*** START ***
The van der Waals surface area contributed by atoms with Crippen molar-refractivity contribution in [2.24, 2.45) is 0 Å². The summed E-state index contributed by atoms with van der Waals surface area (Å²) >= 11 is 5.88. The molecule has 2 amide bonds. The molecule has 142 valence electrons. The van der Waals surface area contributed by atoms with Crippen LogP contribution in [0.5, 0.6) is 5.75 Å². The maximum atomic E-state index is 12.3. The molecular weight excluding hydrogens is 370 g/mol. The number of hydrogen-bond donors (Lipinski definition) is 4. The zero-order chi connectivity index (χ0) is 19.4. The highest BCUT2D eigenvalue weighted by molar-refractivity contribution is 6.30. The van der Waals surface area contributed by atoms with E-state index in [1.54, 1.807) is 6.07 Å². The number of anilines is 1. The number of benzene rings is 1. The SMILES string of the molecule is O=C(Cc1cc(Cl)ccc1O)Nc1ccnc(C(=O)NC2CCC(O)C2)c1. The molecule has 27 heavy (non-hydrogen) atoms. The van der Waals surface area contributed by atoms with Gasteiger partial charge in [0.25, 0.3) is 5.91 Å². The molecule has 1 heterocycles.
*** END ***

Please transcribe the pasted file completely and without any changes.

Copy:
The van der Waals surface area contributed by atoms with Crippen molar-refractivity contribution in [2.24, 2.45) is 0 Å². The summed E-state index contributed by atoms with van der Waals surface area (Å²) >= 11 is 5.88. The molecule has 2 amide bonds. The molecule has 142 valence electrons. The van der Waals surface area contributed by atoms with Crippen LogP contribution in [0.5, 0.6) is 5.75 Å². The maximum atomic E-state index is 12.3. The molecular weight excluding hydrogens is 370 g/mol. The number of hydrogen-bond donors (Lipinski definition) is 4. The zero-order chi connectivity index (χ0) is 19.4. The highest BCUT2D eigenvalue weighted by molar-refractivity contribution is 6.30. The van der Waals surface area contributed by atoms with E-state index in [1.54, 1.807) is 6.07 Å². The number of anilines is 1. The number of benzene rings is 1. The SMILES string of the molecule is O=C(Cc1cc(Cl)ccc1O)Nc1ccnc(C(=O)NC2CCC(O)C2)c1. The molecule has 27 heavy (non-hydrogen) atoms. The van der Waals surface area contributed by atoms with Gasteiger partial charge in [0.25, 0.3) is 5.91 Å². The molecule has 1 heterocycles.